Using only lower case characters as the index into the above LQJ table leaves 17 columns of the table unused. I’m wondering about using Julia’s string interpolation syntax to access those 17 columns. For example, perhaps $i could represent a single byte contraction of "if " and $I a single byte contraction of "elseif ".

Any thoughts on the pros or cons of using Julia’s string interpolation this way?

It doesn’t sound like you want string interpolation. It seems like you want a completely different abbreviated surface syntax that maps to a Julia backend. Which is totally fine, but you’ll need to implement your own parser.

But I would get significant input from visually impaired programmers first, and up to now that seems to be absent from this discussion?

This stackoverflow thread is particularly relevant here — it includes comments from several professional programmers who are visually impaired, and a summary quote is:

The majority of blind computer users and programmers use a screen reader of some sort.

i.e. an audio interface, sometimes supplemented by Braille.

There have also been a number of past works on programming for the visually impaired, and it seems that virtually none of them focus on Braille:

In consequence, I’m concerned that this whole discussion has become unmoored from the actual needs of visually impaired programmers.


Yes, it’s time to get a sort-of-working (SOW) prototype in front of people.

When I started thinking about this project a couple months ago, what intrigued me then (and still does) is that it is a cheap rickety collection of wood, bamboo and string that opens the gate to a lot of sensing and processing capabilities because it is overlooked by a smartphone.

I think it has a pretty good chance of helping with the problem of creating tactile graphics and maybe even making them interactive. It might also be able to help scale the work of braille teachers who are in short supply as described in “The Braille Literacy Crisis in America”.

My guess is that whether blind programmers will prefer braille or a screen reader will primarily be a matter of speed, whichever allows them to move their focus to different lines fastest will be preferred. And I don’t think they’ve yet had a fast braille option. As described here by the American Foundation for the Blind, there are 18 different refreshable braille products made by 10 different companies but they all are limited to displaying just a single line of braille at a time. (How did that cluster happen?)

I’ll post to this discussion when I have an early prototype in hand. Meanwhile, I plan to continue posting notes about progress to this essay … mainly as an organizational aid for myself.

It is relevant but a little dated. A more recent view about assistive technologies for the blind is in the Jan 2022 research report “Workplace Technology” by the American Foundation for the Blind. On page 33,

In an open-ended question, participants were asked what additional accommodations
they believed would allow them to perform their work responsibilities more efficiently.
The most mentioned accommodations were:
• multiline braille displays or other improvements to the smooth functioning of braille
displays (n=24)
• artificial intelligence (n=18)
• some form of smart glasses (n=17)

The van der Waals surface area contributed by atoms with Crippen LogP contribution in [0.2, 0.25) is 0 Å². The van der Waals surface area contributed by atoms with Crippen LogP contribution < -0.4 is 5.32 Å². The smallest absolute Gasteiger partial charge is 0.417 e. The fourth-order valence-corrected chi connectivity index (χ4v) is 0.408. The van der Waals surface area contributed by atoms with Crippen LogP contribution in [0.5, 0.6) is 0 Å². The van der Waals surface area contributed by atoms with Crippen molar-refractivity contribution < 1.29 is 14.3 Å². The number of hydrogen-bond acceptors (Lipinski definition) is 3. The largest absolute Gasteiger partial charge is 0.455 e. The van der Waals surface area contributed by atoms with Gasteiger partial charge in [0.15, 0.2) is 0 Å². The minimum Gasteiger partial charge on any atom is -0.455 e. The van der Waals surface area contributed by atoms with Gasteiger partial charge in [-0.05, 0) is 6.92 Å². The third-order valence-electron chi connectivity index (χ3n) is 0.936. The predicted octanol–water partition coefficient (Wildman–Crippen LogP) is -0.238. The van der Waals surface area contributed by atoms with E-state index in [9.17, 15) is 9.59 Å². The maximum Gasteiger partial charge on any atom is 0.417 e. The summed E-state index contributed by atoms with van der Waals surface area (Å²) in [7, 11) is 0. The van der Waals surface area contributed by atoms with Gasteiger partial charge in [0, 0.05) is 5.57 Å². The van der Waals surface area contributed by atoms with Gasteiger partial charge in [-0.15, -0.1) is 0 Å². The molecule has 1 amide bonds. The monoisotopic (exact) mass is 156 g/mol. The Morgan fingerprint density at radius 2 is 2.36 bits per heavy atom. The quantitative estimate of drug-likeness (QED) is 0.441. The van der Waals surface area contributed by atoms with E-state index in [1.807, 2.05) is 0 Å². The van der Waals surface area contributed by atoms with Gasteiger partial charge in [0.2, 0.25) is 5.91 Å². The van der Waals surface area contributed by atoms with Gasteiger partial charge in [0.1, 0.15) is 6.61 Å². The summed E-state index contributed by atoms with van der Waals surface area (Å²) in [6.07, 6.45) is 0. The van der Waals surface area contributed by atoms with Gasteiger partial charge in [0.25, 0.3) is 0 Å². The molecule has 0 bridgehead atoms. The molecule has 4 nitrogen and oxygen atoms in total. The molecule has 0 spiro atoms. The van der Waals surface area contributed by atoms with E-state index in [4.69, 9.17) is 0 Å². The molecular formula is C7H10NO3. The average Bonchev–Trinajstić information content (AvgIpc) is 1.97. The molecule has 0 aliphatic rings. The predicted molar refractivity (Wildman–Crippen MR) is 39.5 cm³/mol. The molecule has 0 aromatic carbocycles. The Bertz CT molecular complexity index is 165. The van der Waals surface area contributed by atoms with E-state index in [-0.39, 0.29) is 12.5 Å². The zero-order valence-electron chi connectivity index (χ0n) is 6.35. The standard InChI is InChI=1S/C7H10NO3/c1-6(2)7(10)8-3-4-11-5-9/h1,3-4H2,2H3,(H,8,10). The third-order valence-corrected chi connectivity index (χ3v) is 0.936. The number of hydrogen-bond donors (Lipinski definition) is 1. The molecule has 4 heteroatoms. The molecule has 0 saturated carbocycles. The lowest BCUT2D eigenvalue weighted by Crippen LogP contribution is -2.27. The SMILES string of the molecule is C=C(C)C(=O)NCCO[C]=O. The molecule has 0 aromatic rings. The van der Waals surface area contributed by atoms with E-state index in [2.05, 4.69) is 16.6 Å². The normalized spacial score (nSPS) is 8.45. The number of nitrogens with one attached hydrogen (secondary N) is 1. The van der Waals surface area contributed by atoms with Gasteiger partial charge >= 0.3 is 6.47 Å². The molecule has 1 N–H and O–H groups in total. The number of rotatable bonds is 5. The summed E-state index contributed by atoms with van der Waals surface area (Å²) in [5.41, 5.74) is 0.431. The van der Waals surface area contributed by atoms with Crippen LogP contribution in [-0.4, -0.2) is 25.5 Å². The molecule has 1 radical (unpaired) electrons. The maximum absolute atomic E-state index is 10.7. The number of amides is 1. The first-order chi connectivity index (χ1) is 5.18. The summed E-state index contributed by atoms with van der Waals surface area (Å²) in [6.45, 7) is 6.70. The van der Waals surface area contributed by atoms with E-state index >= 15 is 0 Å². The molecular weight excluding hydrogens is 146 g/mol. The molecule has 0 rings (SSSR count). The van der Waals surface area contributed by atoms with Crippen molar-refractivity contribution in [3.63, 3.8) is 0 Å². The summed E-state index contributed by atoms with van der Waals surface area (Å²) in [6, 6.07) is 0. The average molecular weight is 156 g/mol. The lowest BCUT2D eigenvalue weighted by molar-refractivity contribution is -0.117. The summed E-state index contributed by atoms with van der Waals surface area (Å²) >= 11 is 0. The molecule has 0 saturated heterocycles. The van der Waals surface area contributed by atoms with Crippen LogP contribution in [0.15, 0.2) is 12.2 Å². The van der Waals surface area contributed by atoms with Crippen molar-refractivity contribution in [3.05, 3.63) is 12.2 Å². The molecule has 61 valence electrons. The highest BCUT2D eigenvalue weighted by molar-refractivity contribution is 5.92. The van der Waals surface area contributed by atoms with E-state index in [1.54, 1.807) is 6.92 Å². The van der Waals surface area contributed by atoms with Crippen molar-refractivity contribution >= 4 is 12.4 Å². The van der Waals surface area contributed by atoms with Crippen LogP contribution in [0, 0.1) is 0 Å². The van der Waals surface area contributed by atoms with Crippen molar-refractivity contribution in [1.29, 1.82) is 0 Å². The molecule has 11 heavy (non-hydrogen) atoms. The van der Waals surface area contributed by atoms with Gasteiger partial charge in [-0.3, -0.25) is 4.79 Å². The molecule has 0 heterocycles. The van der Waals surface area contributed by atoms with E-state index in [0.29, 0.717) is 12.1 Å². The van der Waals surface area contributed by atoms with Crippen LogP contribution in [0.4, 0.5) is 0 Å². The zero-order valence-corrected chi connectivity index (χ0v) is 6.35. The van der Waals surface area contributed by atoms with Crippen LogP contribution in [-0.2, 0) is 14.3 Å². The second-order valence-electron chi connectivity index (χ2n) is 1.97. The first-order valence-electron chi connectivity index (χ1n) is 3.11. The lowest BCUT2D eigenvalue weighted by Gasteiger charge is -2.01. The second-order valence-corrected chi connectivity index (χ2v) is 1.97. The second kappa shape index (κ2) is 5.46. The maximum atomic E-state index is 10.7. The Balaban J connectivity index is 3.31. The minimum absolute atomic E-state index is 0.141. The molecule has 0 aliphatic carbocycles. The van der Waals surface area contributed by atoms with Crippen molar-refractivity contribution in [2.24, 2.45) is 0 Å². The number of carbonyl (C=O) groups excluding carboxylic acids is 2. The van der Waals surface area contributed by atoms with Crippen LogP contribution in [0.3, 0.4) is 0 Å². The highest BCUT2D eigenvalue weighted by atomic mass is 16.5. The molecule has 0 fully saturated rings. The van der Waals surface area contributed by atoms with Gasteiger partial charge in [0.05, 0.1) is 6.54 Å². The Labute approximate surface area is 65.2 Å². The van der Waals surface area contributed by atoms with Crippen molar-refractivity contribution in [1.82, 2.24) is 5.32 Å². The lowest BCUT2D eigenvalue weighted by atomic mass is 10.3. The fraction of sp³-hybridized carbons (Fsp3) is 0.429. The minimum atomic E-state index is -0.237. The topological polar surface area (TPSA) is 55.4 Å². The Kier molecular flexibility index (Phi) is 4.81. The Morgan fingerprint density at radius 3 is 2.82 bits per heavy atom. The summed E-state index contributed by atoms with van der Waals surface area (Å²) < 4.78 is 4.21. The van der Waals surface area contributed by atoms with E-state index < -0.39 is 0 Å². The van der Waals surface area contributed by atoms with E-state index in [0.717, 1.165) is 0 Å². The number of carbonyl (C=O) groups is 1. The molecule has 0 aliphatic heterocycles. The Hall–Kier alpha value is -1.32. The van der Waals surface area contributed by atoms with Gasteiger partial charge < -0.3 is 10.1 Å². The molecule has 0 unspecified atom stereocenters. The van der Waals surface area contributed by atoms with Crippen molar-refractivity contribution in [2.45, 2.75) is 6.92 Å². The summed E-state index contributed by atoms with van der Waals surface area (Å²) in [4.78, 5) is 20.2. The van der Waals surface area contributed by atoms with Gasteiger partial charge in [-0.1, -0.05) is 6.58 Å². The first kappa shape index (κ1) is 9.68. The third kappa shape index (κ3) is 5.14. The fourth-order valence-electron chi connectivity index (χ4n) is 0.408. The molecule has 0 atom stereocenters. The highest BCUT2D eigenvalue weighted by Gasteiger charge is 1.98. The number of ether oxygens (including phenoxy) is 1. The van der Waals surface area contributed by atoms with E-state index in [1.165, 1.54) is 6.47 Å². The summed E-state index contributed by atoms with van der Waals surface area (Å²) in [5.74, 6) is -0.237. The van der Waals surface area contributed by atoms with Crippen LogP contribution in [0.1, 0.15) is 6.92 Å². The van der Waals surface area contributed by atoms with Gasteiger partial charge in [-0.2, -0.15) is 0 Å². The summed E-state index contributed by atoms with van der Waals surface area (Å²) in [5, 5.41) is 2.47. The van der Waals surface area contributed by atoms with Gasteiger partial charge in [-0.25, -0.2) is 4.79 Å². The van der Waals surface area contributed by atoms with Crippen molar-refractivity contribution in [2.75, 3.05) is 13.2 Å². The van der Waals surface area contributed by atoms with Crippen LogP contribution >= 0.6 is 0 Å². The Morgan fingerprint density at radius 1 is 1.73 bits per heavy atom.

• an indoor GPS (n=9)
• some form of visual interpreting service (n=7)

And on page 50 of the same research report,

When asked about technology they would like to see developed that would increase
their productivity, participants responded that they would like companies to create
content and technology that is accessible from the onset. They would like to see
the enforcement of laws related to accessibility and improvements to products,
such as better OCR software, more enhanced voice controls, and affordable multiline
braille displays.


So basically, blind programmers are stuck with an interface like ed but somewhat worse? That’s impressively terrible.

One of the ways it is somewhat worse is price. According to the previously linked American Foundation for the Blind review of refreshable braille devices,

The price of braille displays range from $3,500 to $15,000, depending on the number of characters displayed.

So an 80 character line editor costs $15,000.

A quick update:

  • The highest risk design seems to be the inch long ratchet mechanism (shown in the animated gif).
  • To quickly iterate on that ratchet mechanism design and make a few prototype braille displays, I ordered a high speed 3D printer 10 weeks ago and it is scheduled to be delivered in November.
  • I’m starting to think that much of the braille display’s display pin layer can be made out of recycled materials.
  • In February, I ordered a raspberry pi to control the pushing of the display pins in a prototype braille display. The part was back ordered and was finally delivered last week. The packing list had the following notice: “These items are controlled by the U.S. Government and authorized for export only to the country of ultimate destination for use by the ultimate consignee or end-user(s) herein identified. They may not be resold, transferred, or otherwise disposed of, to any other country or any person other than the ultimate consignee or end-user(s), either in their original form or after being incorporated into other items, without first obtaining approval from the U.S. Government or as authorized by U.S. law and regulations.” I guess the export controls make sense but I was not expecting a part from the UK to be subject to US export controls.